Steve "Griz" Grzebiniak writes:|
"I was the pilot of that Blackbird when we attended the Paris Air Show in '89. [Those photos] sure bring back some good memories.
"The tail number of the Paris blackbird was #967. That also happened to be the favorite aircraft for Jim [Greenwood] and I. We flew a lot of successful missions together in that one. Some of the crews had bad luck with old 967, but she was always a great performer for Jim and I.
"There is a bit of an interesting story as to why we are deplaning onto the roof of some sort of baggage-cart tug. The KC-135Q that preceded us from Mildenhall to Paris, which was carrying our support equipment and personnel, landed a bit long and/or hot on the relatively short, wet runway that day. They suspected they had hot brakes and had to run the checklist for that, which required them to taxi into a safe area and allow the brakes to cool for a specified amount of time.
"Jim and I did a bit of an arrival show in the drizzle, then landed and tried to stall as long as we could, waiting with engines running, till our crew chief could chock us. I forgot who eventually came out to throw the chocks in, but there still was no adequate ladder to deplane.
"After a lot of hand-waving and pointing, we got some French airport worker to drive his tug up close enough so we could egress. It put a damper on our planned salute to the French, (as did the dismal weather) so the photo of Jim and I holding the French flag that we flew in from Mildenhall didn't elicit much of an enthusiastic response from the confused on-lookers."
The "Secret Meeting" at the 1989 Paris Air Show. In the back row, second from the left, is Jim Greenwood; next to him in the blue jumpsuit is CMSgt Glenn; third from the right is Robby Butterfield. In the front row, third from the left, is Steve Grzebiniak. - photo courtesy of Jim Greenwood and Steve Grzebiniak|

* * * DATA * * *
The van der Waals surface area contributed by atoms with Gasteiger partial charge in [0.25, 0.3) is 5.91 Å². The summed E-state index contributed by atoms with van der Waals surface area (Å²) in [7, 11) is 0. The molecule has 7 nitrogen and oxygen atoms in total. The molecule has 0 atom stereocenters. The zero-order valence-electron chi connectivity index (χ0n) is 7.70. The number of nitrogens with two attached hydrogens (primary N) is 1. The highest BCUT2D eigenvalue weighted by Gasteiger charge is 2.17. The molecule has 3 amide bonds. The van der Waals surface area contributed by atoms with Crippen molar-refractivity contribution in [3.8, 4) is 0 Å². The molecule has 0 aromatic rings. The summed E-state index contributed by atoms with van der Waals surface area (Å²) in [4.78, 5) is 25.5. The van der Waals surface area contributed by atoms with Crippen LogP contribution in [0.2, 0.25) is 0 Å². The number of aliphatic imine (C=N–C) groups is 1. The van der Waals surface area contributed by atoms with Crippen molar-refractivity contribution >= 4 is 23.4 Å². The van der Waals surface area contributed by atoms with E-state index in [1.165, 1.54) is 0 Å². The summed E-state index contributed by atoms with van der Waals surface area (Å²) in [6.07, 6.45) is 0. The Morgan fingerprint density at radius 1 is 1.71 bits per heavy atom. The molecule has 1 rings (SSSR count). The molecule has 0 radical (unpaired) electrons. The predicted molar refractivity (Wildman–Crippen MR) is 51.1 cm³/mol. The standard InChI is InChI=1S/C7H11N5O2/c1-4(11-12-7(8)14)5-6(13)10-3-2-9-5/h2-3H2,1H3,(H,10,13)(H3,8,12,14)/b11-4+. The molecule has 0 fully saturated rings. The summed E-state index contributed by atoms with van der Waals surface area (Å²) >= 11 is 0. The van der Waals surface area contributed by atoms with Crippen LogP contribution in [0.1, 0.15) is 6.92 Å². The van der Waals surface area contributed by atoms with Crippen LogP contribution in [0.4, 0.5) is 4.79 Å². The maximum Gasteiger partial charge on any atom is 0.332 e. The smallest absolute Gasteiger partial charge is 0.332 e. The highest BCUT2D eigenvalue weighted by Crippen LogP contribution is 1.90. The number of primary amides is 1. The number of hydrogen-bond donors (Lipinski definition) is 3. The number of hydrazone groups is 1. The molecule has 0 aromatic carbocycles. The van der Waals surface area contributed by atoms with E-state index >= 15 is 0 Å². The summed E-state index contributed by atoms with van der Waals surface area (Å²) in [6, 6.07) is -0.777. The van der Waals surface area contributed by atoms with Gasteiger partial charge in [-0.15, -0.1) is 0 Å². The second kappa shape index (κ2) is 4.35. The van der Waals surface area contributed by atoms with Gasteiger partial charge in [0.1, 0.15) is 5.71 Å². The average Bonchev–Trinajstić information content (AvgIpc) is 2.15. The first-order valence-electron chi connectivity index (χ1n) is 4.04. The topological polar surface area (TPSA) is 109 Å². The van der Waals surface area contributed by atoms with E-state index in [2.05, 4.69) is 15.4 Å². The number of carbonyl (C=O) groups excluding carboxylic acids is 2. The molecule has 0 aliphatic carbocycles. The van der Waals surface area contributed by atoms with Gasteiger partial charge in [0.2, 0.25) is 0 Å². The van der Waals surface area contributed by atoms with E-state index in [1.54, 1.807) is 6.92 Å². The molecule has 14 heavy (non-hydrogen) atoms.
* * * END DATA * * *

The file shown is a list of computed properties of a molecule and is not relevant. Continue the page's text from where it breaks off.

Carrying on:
"We never thought we would get a photo of all of us like this," recalls Steve Grzebiniak. "The Soviets were very camera-shy during the whole Paris Air Show week. The press was hounding them and us, especially whenever we would get near each other. This little exchange of hospitality was organized in a very secretive manner so as not to tip off the press. Even the Hughes Aviation people were unaware of what we were requesting the use of their conference room for.
"After drinking a couple rounds of shooters and vodka, one of the Soviets took out a camera and politely asked if he could take a couple of photos of the group. We of course agreed, knowing full and well that the Soviet intelligence community already had full dossiers on all of us, including photos. We also took our share of photos and that is what you are looking at now.
"Some pretty heavy hitters in the photo. The guy on the far right of the photo, in the green flight suit is Roman P. Taskaev, a Ministry of Aviation Test Pilot. Standing next to him in the coat and tie is Victor G. Pugachev, the chief test pilot for the Sukhoi Design Bureau. Sitting at the far left, in the lavender shirt is Yevgeny I. Frolov, a Ministry of Aviation Test pilot. Pugachev and Frolov were both flying the (then new) Su-27. I've forgotten which aircraft Taskaev was flying. The stout guy in the middle of the photo in the khakis was a "Frogfoot" ground attack pilot. He also was the most enthusiastic one when it came to his first introduction to tequilla shooters."
Jim Greenwood adds, "Here you see a couple of Habus, Robby Butterfield, a Honeywell Rep, the Mildenhall Fuels Chief, and a couple of other folks that showed up for a hangar flying session and hooks, tequila and vodka. If I had to guess, I'd say there might be a Frogfoot pilot and navigator, a couple of "unknown Russian test pilots", a Mig 29 test pilot (not the one who parachuted to sfety at the show, he was still under medical care), an Su-27 test pilot, and an Aeroflot navigator. After sharing one each bottle of tequila and vodka "hooks", we traded unopened bottles of tequila and vodka with our respective signatures on them. We're still in search of the vodka bottle with the Russian signatures on them."
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